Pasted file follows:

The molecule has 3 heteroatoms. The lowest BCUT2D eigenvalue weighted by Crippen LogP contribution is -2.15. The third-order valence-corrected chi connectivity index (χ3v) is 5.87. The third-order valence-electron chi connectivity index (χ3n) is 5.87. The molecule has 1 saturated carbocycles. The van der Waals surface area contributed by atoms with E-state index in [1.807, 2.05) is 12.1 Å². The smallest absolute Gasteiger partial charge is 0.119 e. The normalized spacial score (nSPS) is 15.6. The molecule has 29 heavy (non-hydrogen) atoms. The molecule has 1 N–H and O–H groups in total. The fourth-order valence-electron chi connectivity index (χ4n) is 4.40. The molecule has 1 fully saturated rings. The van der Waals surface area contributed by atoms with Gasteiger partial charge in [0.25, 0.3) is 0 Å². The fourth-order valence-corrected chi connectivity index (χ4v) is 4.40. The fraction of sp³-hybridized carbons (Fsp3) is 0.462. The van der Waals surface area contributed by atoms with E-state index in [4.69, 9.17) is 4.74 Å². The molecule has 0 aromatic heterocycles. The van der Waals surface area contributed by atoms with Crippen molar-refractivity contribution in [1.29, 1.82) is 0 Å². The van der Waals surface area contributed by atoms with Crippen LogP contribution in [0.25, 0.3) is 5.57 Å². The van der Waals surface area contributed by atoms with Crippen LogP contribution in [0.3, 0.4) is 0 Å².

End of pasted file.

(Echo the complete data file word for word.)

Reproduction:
The molecule has 3 heteroatoms. The lowest BCUT2D eigenvalue weighted by Crippen LogP contribution is -2.15. The third-order valence-corrected chi connectivity index (χ3v) is 5.87. The third-order valence-electron chi connectivity index (χ3n) is 5.87. The molecule has 1 saturated carbocycles. The van der Waals surface area contributed by atoms with E-state index in [1.807, 2.05) is 12.1 Å². The smallest absolute Gasteiger partial charge is 0.119 e. The normalized spacial score (nSPS) is 15.6. The molecule has 29 heavy (non-hydrogen) atoms. The molecule has 1 N–H and O–H groups in total. The fourth-order valence-electron chi connectivity index (χ4n) is 4.40. The molecule has 1 fully saturated rings. The van der Waals surface area contributed by atoms with Gasteiger partial charge in [0.25, 0.3) is 0 Å². The fourth-order valence-corrected chi connectivity index (χ4v) is 4.40. The fraction of sp³-hybridized carbons (Fsp3) is 0.462. The van der Waals surface area contributed by atoms with E-state index in [4.69, 9.17) is 4.74 Å². The molecule has 0 aromatic heterocycles. The van der Waals surface area contributed by atoms with Crippen molar-refractivity contribution in [1.29, 1.82) is 0 Å². The van der Waals surface area contributed by atoms with Crippen LogP contribution in [0.25, 0.3) is 5.57 Å². The van der Waals surface area contributed by atoms with Crippen LogP contribution in [0.3, 0.4) is 0 Å².